Welcome pain! You’ve no option.
So better welcome it.
Just live through it, play through it, as champions do.
Go and ask Roger Federer. He’ll say, ‘I pay through pain!’
Ashish Nehra retired, and he said, ‘It isn’t as if there was pain in my body. Sometimes, I was searching, for my body in the pain! Pain is everywhere, where is the body?’
He used to have one surgery every two days! You get the idea, right?
So many surgeries he had on his body and he kept playing till he was thirty-six or thirty-eight or forty something.
Play through pain.
Play in pain.
Just keep playing!
Pain is life.
Just keep playing and there is such a great delight, you know, in playing through pain. If you don’t have pain, then playing isn’t as beautiful. If you can smile through tears and in tears, oh what a beautiful smile it is!
Only then, is smile really beautiful.
The lyricist might not even know what he has written and he has written maybe for an entirely different context but his lines make a lot of sense: (speaking in Hindi) Jab dard nahi tha seene mein, kya khaak maza tha jeene mein?(When there was no pain in the heart, there was no joy in living at all)
How will you live without pain?
And if you can embrace pain, then pain is your beloved.
In our case, it is the other way around: our beloved is the pain!
If you don’t turn pain into your beloved, then your punishment will be that your beloved will be the pain. Doesn’t matter whether it is, the beloved or pain; don’t resist!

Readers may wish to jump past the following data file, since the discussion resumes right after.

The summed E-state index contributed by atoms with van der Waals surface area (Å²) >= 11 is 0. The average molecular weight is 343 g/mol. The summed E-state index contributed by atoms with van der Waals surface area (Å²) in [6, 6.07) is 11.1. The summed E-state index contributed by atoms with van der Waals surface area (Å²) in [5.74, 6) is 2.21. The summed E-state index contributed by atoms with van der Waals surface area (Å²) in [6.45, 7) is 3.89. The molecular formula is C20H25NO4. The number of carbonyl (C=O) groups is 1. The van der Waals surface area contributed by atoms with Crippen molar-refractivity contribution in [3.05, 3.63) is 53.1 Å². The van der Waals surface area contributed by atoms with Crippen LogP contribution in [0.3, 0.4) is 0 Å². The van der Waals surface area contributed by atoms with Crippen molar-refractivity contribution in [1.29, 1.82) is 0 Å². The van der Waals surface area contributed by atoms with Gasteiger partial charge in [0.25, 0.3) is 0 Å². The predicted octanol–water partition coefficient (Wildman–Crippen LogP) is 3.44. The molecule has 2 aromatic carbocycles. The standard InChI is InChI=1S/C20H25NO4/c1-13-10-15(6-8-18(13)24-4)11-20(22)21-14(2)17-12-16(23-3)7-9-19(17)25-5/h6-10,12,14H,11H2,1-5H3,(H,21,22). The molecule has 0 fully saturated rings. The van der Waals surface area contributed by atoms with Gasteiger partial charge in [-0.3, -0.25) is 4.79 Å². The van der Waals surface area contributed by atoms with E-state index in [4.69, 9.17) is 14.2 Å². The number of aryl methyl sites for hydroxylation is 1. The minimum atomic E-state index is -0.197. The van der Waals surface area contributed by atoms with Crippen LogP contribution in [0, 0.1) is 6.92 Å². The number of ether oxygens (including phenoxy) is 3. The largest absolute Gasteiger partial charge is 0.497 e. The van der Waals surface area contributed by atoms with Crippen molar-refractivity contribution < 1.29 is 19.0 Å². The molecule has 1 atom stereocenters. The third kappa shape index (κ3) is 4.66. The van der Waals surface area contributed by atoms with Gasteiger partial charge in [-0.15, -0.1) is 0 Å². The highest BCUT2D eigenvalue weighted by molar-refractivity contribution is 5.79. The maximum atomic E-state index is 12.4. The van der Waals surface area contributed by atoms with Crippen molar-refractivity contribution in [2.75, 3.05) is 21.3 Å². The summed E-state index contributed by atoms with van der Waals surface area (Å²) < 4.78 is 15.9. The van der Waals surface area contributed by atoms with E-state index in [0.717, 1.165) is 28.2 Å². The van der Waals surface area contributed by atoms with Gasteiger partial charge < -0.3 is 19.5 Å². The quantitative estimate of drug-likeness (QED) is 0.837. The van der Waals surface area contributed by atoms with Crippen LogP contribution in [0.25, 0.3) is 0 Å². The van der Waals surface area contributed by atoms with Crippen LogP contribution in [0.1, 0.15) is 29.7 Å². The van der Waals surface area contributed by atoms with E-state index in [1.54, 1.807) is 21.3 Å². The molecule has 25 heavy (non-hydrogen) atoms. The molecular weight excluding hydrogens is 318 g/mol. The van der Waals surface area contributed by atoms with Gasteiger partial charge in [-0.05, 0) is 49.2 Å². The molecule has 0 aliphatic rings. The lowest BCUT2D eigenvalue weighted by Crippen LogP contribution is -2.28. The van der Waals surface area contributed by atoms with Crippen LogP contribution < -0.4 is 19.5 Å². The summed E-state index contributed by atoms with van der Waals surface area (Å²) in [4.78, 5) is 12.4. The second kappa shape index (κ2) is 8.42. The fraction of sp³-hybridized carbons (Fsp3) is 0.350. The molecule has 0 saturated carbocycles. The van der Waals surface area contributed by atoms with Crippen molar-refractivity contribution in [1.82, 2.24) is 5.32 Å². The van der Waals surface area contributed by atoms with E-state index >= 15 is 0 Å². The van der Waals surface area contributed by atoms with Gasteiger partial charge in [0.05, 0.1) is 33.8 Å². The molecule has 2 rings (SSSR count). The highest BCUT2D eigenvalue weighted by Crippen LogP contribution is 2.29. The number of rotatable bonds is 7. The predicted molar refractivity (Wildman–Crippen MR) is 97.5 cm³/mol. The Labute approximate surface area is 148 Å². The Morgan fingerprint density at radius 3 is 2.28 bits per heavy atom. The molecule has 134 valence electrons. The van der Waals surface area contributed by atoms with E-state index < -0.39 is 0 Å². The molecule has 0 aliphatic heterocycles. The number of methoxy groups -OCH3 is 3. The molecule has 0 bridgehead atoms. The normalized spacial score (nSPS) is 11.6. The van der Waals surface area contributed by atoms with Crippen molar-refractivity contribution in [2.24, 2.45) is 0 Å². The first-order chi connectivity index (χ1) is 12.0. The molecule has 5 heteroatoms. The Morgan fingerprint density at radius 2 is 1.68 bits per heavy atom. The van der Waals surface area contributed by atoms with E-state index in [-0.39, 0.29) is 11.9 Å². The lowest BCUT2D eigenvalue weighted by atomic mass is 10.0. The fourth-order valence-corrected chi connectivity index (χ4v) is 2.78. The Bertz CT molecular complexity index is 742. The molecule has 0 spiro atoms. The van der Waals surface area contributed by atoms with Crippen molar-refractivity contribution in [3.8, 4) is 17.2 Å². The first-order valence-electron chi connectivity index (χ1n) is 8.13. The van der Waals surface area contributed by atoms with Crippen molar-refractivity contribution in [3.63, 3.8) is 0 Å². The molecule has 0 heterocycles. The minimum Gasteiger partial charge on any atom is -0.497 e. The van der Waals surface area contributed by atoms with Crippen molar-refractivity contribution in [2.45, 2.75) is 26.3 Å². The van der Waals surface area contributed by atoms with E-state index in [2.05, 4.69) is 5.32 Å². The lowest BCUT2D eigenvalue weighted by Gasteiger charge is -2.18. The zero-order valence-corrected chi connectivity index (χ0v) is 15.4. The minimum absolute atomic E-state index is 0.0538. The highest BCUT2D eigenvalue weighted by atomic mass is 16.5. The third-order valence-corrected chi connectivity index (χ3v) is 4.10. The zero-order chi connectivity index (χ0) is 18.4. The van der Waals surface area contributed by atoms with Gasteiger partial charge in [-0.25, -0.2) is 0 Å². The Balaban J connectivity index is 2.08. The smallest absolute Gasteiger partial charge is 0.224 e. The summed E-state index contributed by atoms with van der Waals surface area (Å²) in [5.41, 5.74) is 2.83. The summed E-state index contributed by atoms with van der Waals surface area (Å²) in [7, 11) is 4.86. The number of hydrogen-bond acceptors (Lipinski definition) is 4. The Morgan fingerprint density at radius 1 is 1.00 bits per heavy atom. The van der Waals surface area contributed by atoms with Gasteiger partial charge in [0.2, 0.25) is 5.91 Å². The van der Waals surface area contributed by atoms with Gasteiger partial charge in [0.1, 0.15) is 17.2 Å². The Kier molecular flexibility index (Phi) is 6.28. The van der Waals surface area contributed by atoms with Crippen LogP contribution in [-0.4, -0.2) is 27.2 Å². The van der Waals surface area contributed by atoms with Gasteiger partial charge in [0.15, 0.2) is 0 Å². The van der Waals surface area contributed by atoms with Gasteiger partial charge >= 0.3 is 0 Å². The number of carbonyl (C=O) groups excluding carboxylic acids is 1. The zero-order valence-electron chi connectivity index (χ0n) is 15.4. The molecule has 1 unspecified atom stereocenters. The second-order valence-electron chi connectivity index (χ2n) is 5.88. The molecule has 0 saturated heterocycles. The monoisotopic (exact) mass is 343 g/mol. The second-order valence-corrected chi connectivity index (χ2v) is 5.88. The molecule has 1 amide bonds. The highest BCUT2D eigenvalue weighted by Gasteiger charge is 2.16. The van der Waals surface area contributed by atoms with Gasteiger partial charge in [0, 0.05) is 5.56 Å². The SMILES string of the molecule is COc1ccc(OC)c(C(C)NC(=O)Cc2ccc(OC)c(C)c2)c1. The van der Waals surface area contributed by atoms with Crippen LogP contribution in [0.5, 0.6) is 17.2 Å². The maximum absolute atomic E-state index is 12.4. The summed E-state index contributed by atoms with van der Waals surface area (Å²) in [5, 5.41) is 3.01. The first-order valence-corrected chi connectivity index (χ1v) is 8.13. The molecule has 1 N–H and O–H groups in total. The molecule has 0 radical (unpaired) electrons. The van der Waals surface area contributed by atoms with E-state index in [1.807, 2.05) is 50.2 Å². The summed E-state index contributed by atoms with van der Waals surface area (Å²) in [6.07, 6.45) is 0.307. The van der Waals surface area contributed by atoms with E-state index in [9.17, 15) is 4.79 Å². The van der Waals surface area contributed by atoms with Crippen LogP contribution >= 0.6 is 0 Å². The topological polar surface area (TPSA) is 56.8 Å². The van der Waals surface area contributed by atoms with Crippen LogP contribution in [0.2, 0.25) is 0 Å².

That’s the way life is meant is to be.
You aren’t born a deity or an angel. You’re born a human being. Kindly lower down your expectation. Be a little grounded and if you can’t be grounded, then watch a moth rushing towards its incarceration in a flame. It is designed to go through that pain, isn’t it?
Ever seen a flame and insects jumping into it from all directions? That’s how they are designed, and you too are designed a human being and Buddha said, ‘The first of four noble truths: That life is suffering’. Life is suffering because not only are you designed to have pain, you’re also designed to resist pain. Now, that’s a double whammy!
Now that’s doubly harmful. You’re designed to both, have pain and resist pain, and that is called suffering.
Have pain, and have a lot of depth in your being.
So much depth that it can take in all the pain.
Keep soaking in pain, keep soaking in pain, and if you can keep soaking in pain, you find that something strange is happening; now you can rejoice because now you’re not really human. Had you been human, you’d have resisted pain. When you don’t resist pain, you’re no more human and if you’re not human, then you’ll not suffer as humans do.
Instead, you’re blessed with delight and delight is not available to the so-called normal human. Why?
Because they’re rushing after delight and how do they run after delight? By trying to avoid or resist pain.
If you resist pain, all you get is suffering.
If you embrace pain, then there is delight.
How is the day?
‘Sir, really painful!’
That’s the way it should be.
So, Rajiv Ji, ‘How’s life?’
‘Purely painful, sir! Purely painful.’